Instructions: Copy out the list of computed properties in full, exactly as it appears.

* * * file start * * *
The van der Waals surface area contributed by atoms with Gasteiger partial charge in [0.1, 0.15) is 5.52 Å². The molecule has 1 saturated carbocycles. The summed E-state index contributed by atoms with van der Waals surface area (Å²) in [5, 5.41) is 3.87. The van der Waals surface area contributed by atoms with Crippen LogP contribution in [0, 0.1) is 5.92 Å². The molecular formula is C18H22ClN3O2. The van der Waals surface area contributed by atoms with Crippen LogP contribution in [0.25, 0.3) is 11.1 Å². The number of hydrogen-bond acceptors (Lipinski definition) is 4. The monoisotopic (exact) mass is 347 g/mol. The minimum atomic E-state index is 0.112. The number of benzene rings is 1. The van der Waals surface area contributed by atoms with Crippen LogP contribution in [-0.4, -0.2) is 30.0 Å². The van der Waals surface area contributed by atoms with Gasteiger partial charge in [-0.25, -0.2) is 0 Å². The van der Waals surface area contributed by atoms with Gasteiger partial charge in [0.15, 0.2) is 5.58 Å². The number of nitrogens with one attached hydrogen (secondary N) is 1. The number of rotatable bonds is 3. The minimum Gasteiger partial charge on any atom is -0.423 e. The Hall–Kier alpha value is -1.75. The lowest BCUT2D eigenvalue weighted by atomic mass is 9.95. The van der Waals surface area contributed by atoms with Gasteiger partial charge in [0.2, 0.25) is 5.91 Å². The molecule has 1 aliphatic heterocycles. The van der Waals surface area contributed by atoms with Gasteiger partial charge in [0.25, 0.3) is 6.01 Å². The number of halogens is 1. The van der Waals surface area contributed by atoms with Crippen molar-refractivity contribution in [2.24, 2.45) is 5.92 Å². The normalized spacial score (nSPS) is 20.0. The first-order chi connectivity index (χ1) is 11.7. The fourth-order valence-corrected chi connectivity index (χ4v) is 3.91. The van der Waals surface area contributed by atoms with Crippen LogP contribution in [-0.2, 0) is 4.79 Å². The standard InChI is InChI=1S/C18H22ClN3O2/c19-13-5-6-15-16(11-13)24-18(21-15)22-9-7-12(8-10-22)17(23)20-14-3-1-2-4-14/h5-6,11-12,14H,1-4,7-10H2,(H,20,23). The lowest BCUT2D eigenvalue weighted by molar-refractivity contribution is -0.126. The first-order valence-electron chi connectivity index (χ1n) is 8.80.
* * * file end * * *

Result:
The van der Waals surface area contributed by atoms with Gasteiger partial charge in [0.1, 0.15) is 5.52 Å². The molecule has 1 saturated carbocycles. The summed E-state index contributed by atoms with van der Waals surface area (Å²) in [5, 5.41) is 3.87. The van der Waals surface area contributed by atoms with Crippen LogP contribution in [0, 0.1) is 5.92 Å². The molecular formula is C18H22ClN3O2. The van der Waals surface area contributed by atoms with Crippen LogP contribution in [0.25, 0.3) is 11.1 Å². The number of hydrogen-bond acceptors (Lipinski definition) is 4. The monoisotopic (exact) mass is 347 g/mol. The minimum atomic E-state index is 0.112. The number of benzene rings is 1. The van der Waals surface area contributed by atoms with Crippen LogP contribution in [-0.4, -0.2) is 30.0 Å². The van der Waals surface area contributed by atoms with Gasteiger partial charge in [-0.25, -0.2) is 0 Å². The van der Waals surface area contributed by atoms with Gasteiger partial charge in [0.15, 0.2) is 5.58 Å². The number of nitrogens with one attached hydrogen (secondary N) is 1. The number of rotatable bonds is 3. The minimum Gasteiger partial charge on any atom is -0.423 e. The Hall–Kier alpha value is -1.75. The lowest BCUT2D eigenvalue weighted by atomic mass is 9.95. The van der Waals surface area contributed by atoms with Gasteiger partial charge in [0.2, 0.25) is 5.91 Å². The molecule has 1 aliphatic heterocycles. The van der Waals surface area contributed by atoms with Gasteiger partial charge in [0.25, 0.3) is 6.01 Å². The number of halogens is 1. The van der Waals surface area contributed by atoms with Crippen molar-refractivity contribution in [2.24, 2.45) is 5.92 Å². The normalized spacial score (nSPS) is 20.0. The first-order chi connectivity index (χ1) is 11.7. The fourth-order valence-corrected chi connectivity index (χ4v) is 3.91. The van der Waals surface area contributed by atoms with Crippen LogP contribution in [-0.2, 0) is 4.79 Å². The standard InChI is InChI=1S/C18H22ClN3O2/c19-13-5-6-15-16(11-13)24-18(21-15)22-9-7-12(8-10-22)17(23)20-14-3-1-2-4-14/h5-6,11-12,14H,1-4,7-10H2,(H,20,23). The lowest BCUT2D eigenvalue weighted by molar-refractivity contribution is -0.126. The first-order valence-electron chi connectivity index (χ1n) is 8.80.